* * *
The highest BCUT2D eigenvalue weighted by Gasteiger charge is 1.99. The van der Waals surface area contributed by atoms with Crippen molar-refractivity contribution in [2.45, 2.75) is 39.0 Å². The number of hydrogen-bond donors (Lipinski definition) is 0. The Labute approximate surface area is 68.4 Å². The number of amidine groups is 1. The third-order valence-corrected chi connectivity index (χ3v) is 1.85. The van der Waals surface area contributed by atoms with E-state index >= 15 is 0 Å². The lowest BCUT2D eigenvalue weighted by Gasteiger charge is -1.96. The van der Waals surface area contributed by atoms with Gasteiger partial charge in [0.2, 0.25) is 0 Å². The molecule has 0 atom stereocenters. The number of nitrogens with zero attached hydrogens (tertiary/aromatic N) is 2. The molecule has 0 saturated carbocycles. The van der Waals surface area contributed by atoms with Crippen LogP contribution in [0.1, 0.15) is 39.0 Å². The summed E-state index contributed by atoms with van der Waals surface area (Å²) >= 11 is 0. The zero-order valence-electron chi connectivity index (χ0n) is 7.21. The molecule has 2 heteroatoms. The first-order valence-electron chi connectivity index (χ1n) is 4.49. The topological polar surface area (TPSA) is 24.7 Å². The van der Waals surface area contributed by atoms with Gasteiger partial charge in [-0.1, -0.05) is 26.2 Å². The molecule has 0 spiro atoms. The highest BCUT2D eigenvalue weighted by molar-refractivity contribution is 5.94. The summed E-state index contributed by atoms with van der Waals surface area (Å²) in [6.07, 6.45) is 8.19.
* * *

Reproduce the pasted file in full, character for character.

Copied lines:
The highest BCUT2D eigenvalue weighted by Gasteiger charge is 1.99. The van der Waals surface area contributed by atoms with Crippen molar-refractivity contribution in [2.45, 2.75) is 39.0 Å². The number of hydrogen-bond donors (Lipinski definition) is 0. The Labute approximate surface area is 68.4 Å². The number of amidine groups is 1. The third-order valence-corrected chi connectivity index (χ3v) is 1.85. The van der Waals surface area contributed by atoms with E-state index >= 15 is 0 Å². The lowest BCUT2D eigenvalue weighted by Gasteiger charge is -1.96. The van der Waals surface area contributed by atoms with Gasteiger partial charge in [0.2, 0.25) is 0 Å². The molecule has 0 atom stereocenters. The number of nitrogens with zero attached hydrogens (tertiary/aromatic N) is 2. The molecule has 0 saturated carbocycles. The van der Waals surface area contributed by atoms with Crippen LogP contribution in [0.1, 0.15) is 39.0 Å². The summed E-state index contributed by atoms with van der Waals surface area (Å²) >= 11 is 0. The zero-order valence-electron chi connectivity index (χ0n) is 7.21. The molecule has 2 heteroatoms. The first-order valence-electron chi connectivity index (χ1n) is 4.49. The topological polar surface area (TPSA) is 24.7 Å². The van der Waals surface area contributed by atoms with Gasteiger partial charge in [-0.1, -0.05) is 26.2 Å². The molecule has 0 spiro atoms. The highest BCUT2D eigenvalue weighted by molar-refractivity contribution is 5.94. The summed E-state index contributed by atoms with van der Waals surface area (Å²) in [6.07, 6.45) is 8.19.